AF Association reminds patients that ‘AF won’t wait’ on Global AF Aware Week: The Atrial Fibrillation Association is reminding people that healthcare services remain open for those who need them this Global AF Aware Week (16-22 November, 2020) following a worrying increase in the number of excess acute cardiovascular deaths during the COVID-19 pandemic — indicating that people with conditions, such as Atrial Fibrillation, are not seeking the help they need.
AF Association charity is urging those who are concerned about an irregular heart rhythm to seek advice from their healthcare practitioner so that they can find out more about anticoagulation therapies to PROTECT against an AF-related stroke.
Atrial Fibrillation, also known as AFib or AF, is the most common (heart rhythm disorder); it affects approximately 33.5 million people globally, with 1.5 million people diagnosed in the UK. However, a further 500,000 go undiagnosed in the UK.
Several studies have reported an increase in excess acute cardiovascular deaths since the first COVID-19 death in the UK in March, with one report suggesting a 35% proportional increase in acute cardiovascular deaths at home during this period. What proportion of these deaths relate to AF is unclear, but the study did find that stroke to be the most common cause of death. Given that 10% of all ischaemic strokes are associated with previously undetected AF, that at least some of these excess deaths were related to AF is almost certain and yet so easily avoided with anticoagulation medication.
Trudie Lobban MBE, CEO of the AF Association, said: “We are urging those who are concerned about palpitations and possible atrial fibrillation not to put off seeking advice because of the COVID-19 pandemic. While we understand that people may be worried about overwhelming the NHS or about contracting the virus, it is important to remember that the NHS is there to protect all patients, not only those with COVID-19, and remains open for business.”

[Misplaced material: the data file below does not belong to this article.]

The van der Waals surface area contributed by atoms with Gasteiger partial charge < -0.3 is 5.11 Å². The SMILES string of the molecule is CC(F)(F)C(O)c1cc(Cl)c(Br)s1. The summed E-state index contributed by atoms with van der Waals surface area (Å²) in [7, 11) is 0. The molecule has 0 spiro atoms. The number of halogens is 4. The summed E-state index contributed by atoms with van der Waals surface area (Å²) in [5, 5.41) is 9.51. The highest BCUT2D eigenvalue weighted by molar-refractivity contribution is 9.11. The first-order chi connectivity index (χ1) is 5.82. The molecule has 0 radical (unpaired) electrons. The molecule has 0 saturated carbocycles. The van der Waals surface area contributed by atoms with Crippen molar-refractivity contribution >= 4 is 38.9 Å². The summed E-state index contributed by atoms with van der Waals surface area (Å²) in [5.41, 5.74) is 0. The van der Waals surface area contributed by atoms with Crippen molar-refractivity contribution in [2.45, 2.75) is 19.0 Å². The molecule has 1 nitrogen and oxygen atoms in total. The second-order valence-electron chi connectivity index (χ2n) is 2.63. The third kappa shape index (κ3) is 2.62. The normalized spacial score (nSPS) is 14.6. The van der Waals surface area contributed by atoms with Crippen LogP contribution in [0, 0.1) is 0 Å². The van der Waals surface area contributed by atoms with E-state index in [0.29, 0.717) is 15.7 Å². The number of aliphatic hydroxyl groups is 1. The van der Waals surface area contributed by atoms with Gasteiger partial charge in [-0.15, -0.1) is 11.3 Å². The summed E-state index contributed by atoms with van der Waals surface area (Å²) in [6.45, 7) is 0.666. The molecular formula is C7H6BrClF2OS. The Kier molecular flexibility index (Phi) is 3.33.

She added: “Unfortunately, the implications of not seeking advice from your GP can be devastating for those with undiagnosed AF. Without anticoagulation therapies, people with AF are five times more likely to have a stroke than those without the condition.”
“During Global AF Aware Week, we are also encouraging everyone to Know their Pulse to Know their Heart Rhythm through a simple 30-second pulse check. It is important that people not only count the number of beats but also check for a steady regular rhythm, as this may be an indicator of Atrial Fibrillation.”
As part of the awareness week, the charity will also be continuing to reach people with suspected AF or diagnosed with AF, and healthcare professionals, through the “Detect, Protect, Correct & Perfect” campaign. The four-pronged campaign seeks to DETECT AF with a simple 30-second pulse check so that we can PROTECT against AF-related stroke using anticoagulation therapies (not aspirin), CORRECT the irregular rhythm through appropriate treatment options, and, therefore, PERFECT the care pathway.
For more information on AF Association Global AF Aware Week and atrial fibrillation go to: www.afa.org.uk
1) AF Association provides support, information and guidance to anyone affected by atrial fibrillation. It works in partnership with patients and clinical experts to advance the education of both the medical profession and the general public on the risks, detection and treatment of AF.
2) The AF Association website can be found at www.afa.org.uk
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